“The Power of We” to Bike to School

Can one dad who cares about getting kids to ride their bikes to school convince a million kids to do it? Well, Jeff Anderson has had that chance – and why I’m featuring his story on Blog Action Day, whose theme this year is “The Power of We.”

Jeff’s goal is simple. He loved the independence and fun of riding to school and wants today’s kids to be able to do the same. At first, he rode only with his own three kids to their elementary school in a traffic-clogged suburb of Washington, D.C. But soon neighbors began to join in, so Jeff formed a “bike train” of kids, described on The Durable Human two years ago.  Jeff Anderson and his bike train

But still Jeff wasn’t satisfied that enough kids were walking and biking, so he and a few others from the grassroots Fairfax Advocates for Better Bicycling aimed higher. In only a few months, we had convinced the nation’s 11th largest school system (with nearly 180,000 students) to endorse International Walk and Bike to School Days for the first time.

This year, 40 Fairfax County schools officially took part in International Walk to School Day. For his efforts, Jeff has become a poster child for Safe Routes to School, a federal grant program which helps schools nationwide promote active transportation.

But wait, there’s more! Along the way, social media and the Internet created an unexpected synergy. Journalist and bicycling advocate David Darlington found out about Jeff and put a photo of his kids – fresh-faced astride their bikes – smack on the front of his expose, “Why Johnny Can’t Ride.” That caught the attention of Nickelodeon which was planning its annual Worldwide Day of Play (during which the network goes dark for three hours in hopes kids will get some self-directed exercise).

Thus it came to pass that on WWDoP 2012, Nick broadcast a piece on Jeff’s bike train narrated by his oldest child Carina, alongside wellness messages from better-known spokespersons Michele Obama, David Beckham and Apolo Ohno. A Nickelodeon Corporate Communications spokeperson tells me 1.3 million young viewers were watching. More kids will see the segment on the Nick website.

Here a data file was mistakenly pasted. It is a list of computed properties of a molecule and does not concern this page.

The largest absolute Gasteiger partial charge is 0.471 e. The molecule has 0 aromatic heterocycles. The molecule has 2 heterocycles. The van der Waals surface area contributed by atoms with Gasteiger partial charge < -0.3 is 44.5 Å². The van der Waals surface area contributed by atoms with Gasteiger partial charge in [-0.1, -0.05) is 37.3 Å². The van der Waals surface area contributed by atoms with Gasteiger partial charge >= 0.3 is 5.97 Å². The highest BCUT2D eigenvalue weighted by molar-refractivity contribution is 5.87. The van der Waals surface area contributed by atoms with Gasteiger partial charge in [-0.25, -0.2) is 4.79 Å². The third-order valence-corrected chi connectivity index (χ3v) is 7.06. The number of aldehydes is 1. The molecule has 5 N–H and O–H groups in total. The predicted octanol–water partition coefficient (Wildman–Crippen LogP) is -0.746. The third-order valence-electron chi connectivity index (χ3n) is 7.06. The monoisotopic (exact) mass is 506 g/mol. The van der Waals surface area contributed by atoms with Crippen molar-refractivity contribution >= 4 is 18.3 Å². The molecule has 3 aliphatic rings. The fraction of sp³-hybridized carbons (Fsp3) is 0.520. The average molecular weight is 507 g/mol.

Yet, despite all the hoopla, Jeff still rides with his kids to school a couple of days a week and on a morning each month, rallies the troops. And, any time you should ask, he’s happy to tell you why:

Want more inspiration for raising active, engaged kids? Read the 15-minute Durable Human  Manifesto. Now also available as an Audiobook, complete with music and the sounds of happy kids at play! 

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4 thoughts on ““The Power of We” to Bike to School

  1. We are expecting another round of teacher layoffs in our district at the end of the year due to budget issues, however, we spend a few million dollars on busses in a district with sometimes fewer distances between schools than Jeff’s two-mile ride. Could this idea, not only reroute us to Durability, but save jobs?!

    1. I think you’ve really got something there! But the key would be to capture the value of the kids’ ability to self-propel to school. Let’s say your school system spent $40,000 installing a sidewalk which eliminates the need for some neighborhoods to be served by a bus and driver. The balance of the bus cost could be retained in the budget and transferred to the line item for teacher salaries (so you could hire more teachers). If you used a grant from Safe Routes to School to pay for the sidewalk, you wouldn’t even have to deduct the $40,000 (love those grants with “free” money that don’t require matching funds!). But that requires being forward-thinking (which is part of being Durable!) That’s also a way that a coordinator who is hired specifically to help a school system find inexpensive ways for kids to walk and bike to school can pay for his or her own position! (which is what we’re trying to do here in Fairfax County)

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